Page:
Mikio Naruse

When a Woman Ascends the Stairs

When a Woman Ascends the Stairs

When a Woman Ascends the Stairs might be Japanese filmmaker Mikio Naruse's finest hour—a delicate, devastating study of a woman, Keiko (played heartbreakingly by Hideko Takamine), who works as a bar hostess in Tokyo's very modern postwar Ginza district, who entertains businessmen after work. Sly, resourceful, but trapped, Keiko comes to embody the conflicts and struggles of a woman trying to establish her independence in a male-dominated society. When a Woman Ascends the Stairs shows the largely unsung yet widely beloved master Naruse at his most socially exacting and profoundly emotional.

Film Info

  • Mikio Naruse
  • Japan
  • 1960
  • 111 minutes
  • Black & White
  • 2.35:1
  • Japanese
  • Spine #377

Special Features

  • New, restored high-definition digital transfer
  • Audio commentary by Japanese-film scholar Donald Richie
  • New video interview with Tatsuya Nakadai
  • Theatrical trailer
  • New and improved English subtitle translation
  • PLUS: A booklet featuring essays by film scholars Audie Bock, Catherine Russell, and Phillip Lopate

New cover by Steve Chow

Purchase Options

Special Features

  • New, restored high-definition digital transfer
  • Audio commentary by Japanese-film scholar Donald Richie
  • New video interview with Tatsuya Nakadai
  • Theatrical trailer
  • New and improved English subtitle translation
  • PLUS: A booklet featuring essays by film scholars Audie Bock, Catherine Russell, and Phillip Lopate

New cover by Steve Chow

When a Woman Ascends the Stairs
Cast
Hideko Takamine
Keiko Yashiro
Masayuki Mori
Nobuhiko Fujisaki
Reiko Dan
Junko Inchihashi
Tatsuya Nakadai
Kenichi Komatsu
Ganjiro Nakamura
Goda
Daisuke Kato
Matsukichi Sekine
Eitaro Ozawa
Minobe
Keiko Awaji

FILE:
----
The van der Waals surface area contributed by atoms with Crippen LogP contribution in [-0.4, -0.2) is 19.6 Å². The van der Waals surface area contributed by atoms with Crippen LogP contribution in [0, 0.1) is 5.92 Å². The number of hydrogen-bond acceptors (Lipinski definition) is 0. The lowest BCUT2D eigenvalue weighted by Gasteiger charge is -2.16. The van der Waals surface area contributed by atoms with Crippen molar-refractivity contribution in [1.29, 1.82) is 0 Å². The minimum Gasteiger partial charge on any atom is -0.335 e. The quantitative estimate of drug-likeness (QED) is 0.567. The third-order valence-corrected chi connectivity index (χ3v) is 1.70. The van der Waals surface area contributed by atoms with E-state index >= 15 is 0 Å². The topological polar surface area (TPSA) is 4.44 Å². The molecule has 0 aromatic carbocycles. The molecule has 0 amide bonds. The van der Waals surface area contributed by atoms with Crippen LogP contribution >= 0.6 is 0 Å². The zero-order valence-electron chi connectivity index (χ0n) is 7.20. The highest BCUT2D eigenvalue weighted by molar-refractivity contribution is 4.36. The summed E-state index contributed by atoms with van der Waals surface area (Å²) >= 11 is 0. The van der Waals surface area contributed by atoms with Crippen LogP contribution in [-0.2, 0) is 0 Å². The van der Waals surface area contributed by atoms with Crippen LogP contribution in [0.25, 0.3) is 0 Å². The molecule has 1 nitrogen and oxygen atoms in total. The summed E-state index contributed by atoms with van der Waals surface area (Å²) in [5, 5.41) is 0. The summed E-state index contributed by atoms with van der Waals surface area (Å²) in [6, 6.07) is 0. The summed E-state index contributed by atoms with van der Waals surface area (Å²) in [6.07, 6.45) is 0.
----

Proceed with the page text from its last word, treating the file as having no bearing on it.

Yuri
Credits
Director
Mikio Naruse
Screenplay
Ryuzo Kikushima
Producer
Ryuzo Kikushima
Music
Toshiro Mayuzumi
Cinematography
Masao Tamai
Production design
Satoshi Chuko

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Explore

Tatsuya Nakadai

Actor

A dynamic, handsome star who got his start in Japanese cinema during its 1950s golden age, the Tokyo-born Tatsuya Nakadai defies easy categorization. He is convincing whether playing a mercenary lone wolf or a heartsick love interest, a hero or a villain, in a sleek suit or samurai robes, and just as comfortable blending in to an ensemble as commanding a spotlight. The stage-trained actor was discovered, while working as a shop clerk, in 1953 by director Masaki Kobayashi, who promptly cast him in a tiny role in the controversial drama The Thick-Walled Room; a year later, he was given a walk-on part in Akira Kurosawa’s Seven Samurai. After a major breakthrough as a young yakuza in Kobayashi’s Black River, Nakadai was on his way to becoming one of Japan’s busiest actors; he would work several more times with both Kobayashi and Kurosawa, as well as Hideo Gosha, Kon Ichikawa, Mikio Naruse, Kihachi Okamoto, and Hiroshi Teshigahara—the cream of the nation’s crop of film artists. Nakadai, still acting into his eighties, is perhaps most often recalled for his ravaging performances in Kobayashi’s epic war drama The Human Condition (1959–61) and Kurosawa’s Ran (1985), in which he embodies unforgettably a cinematic King Lear for the ages.